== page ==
By the standards of the day, it was certainly not uncommon for a monarch to have several lovers. However, Catherine scandalized large parts of Russian society since she took lovers like a male ruler would. Even though she aged herself, she liked her men to be in their 20s. But she didn’t just use them as young playthings. Catherine treated her many lovers well, rewarding them with palaces, high military ranks and cash. Moreover, there’s plenty of evidence to suggest that by the 1780s, her male favorites were more court companions than bed buddies.

These ‘Cougars’ from History Shocked Society
Victoria of Prussia found love with Alexander Zoubkoff, despite the age gap. Pinterest.

14. Princess Viktoria of Prussia had been a widow for ten years when she met a handsome young Russian refugee who stole her heart – and more besides

As a young lady growing up in the Prussian Court in the 1870s, Princess Viktoria had hoped to wed the handsome and dashing Prince Alexander of Battenberg. Not only were her parents, the Emperor Frederick III and the Princess Royal, keen on the union, Viktoria was besotted with her suitor. However, the marriage plans were soon called off for political reasons. Instead, she married Prince Adolf in 1890. They were together for 26 years, until Adolf’s death. Viktoria remained single for a full decade, until she met Alexander Zuobkoff, a Russian refugee 35 years her junior.

Zubokoff described himself as a dancer, however accurate this might have been. What was certain, however, is that he was a chancer and wasted no opportunity to squander his older wife’s wealth. Within a couple of years, Viktoria was on the verge of bankruptcy. She was forced to move out of her palace and into a small flat in Bonn. Many of her possessions were also put up for auction. Unsurprisingly, she wanted a divorce, even revealing that “conjugal relations did not exist” in her unhappy marriage. Before she could get her divorce, she died suddenly at the age of 63, still married to a man young enough to be her son.

These ‘Cougars’ from History Shocked Society
Anne Hathaway was older, wiser and richer than the Bard when the two wed. YouTube.

13. Anne Hathaway took William Shakespeare for her husband, even though he was younger than her and a struggling writer

She may have been married to the man many consider to be the greatest writer in the history of the English language, but very little is actually known of Anne Hathaway. But that hasn’t stopped scholars trying to get a fuller picture of Mrs Shakespeare. What is certainly known is that she was older than the Bard. Indeed, when the married in 1582, he was still a youth of 18, while she was a 26-year-old woman. Since Hathaway was pregnant when they married, it’s often argued that Shakespeare was pressured into taking her as a wife by her family.

Other historians of the Bard, however, argue that, far from being forced into a ‘shotgun’ wedding, it’s more likely that Shakespeare would have been the one pursuing the older woman. After all, at that time, the Shakespeare family were struggling financially, while the Hathaways were doing well for themselves. Whatever the reason for their getting married, they stayed wed until Shakespeare’s death in 1616. They had three children together, though for much of their marriage, the playwright lived in London while his older wife stayed in Stratford. Despite the age difference, Hathaway outlived her husband by seven years.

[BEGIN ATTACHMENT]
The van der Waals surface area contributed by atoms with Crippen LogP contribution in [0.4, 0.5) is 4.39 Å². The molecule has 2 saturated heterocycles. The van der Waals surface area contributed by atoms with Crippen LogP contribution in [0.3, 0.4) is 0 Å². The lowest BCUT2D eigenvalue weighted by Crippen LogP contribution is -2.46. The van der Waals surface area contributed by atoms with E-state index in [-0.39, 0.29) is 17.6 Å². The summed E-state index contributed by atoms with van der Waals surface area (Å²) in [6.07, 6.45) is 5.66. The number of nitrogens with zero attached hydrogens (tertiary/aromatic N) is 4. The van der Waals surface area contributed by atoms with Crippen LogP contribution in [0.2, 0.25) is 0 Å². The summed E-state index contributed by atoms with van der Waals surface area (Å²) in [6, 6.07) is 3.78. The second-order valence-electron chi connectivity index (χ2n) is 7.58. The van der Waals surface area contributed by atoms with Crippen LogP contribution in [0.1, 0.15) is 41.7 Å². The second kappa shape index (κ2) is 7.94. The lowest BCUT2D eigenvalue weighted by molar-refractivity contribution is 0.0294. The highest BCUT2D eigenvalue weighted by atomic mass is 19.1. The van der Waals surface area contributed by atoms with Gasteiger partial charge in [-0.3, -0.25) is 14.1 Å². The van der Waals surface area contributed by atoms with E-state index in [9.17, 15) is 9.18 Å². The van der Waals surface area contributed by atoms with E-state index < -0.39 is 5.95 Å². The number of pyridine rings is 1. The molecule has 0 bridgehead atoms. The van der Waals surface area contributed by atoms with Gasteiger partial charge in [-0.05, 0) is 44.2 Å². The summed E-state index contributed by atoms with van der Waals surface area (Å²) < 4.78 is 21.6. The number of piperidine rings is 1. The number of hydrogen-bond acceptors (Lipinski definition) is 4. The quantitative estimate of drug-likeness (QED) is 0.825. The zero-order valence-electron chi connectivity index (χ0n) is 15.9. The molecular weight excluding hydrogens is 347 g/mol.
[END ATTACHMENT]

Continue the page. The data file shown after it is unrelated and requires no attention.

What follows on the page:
These ‘Cougars’ from History Shocked Society
Lily Langtree retained her lust for life – and young men – even as she aged. National Portrait Gallery.

12. Lillie Langtry shocked London society as a young lady, and then took a much-younger man to be her partner in later life

As a young woman, Lillie Langtry was the toast of London. She was the ultimate socialite, famed for her great beauty and lively personality. It was said that Langtry’s affair with Prince Louis of Battenberg led to her social downfall. Up until then, she had been feted by high society, including aristocracy and royalty. However, when she not only slept with the Prince of Wales’ cousin but also had his baby, the English elite turned their back on her. Undeterred, Langtry took Oscar Wilde’s advice and tried her luck on the stage. She was an overnight sensation on both sides of the Atlantic.

After she divorced her husband in 1897, Langtry had a number of millionaire lovers. Then she met the 28-year-old Hugo Gerald de Bathe. Even though she was 47-years-old, the pair married in a low-key ceremony. They moved to Monte Carlo where they lived happy, but separate lives, only occasionally seeing one other. Langtry died in 1929 at the age of 75. In death, as in life, she remained the subject of much media interest and speculation, not least relating to her colorful and controversial love life.

These ‘Cougars’ from History Shocked Society
Mary I of England was already in her 30s when she found a husband. Wikipedia.

11. Mary I of England needed a husband to cement her grip on power, and found one in the younger Prince Philip of Spain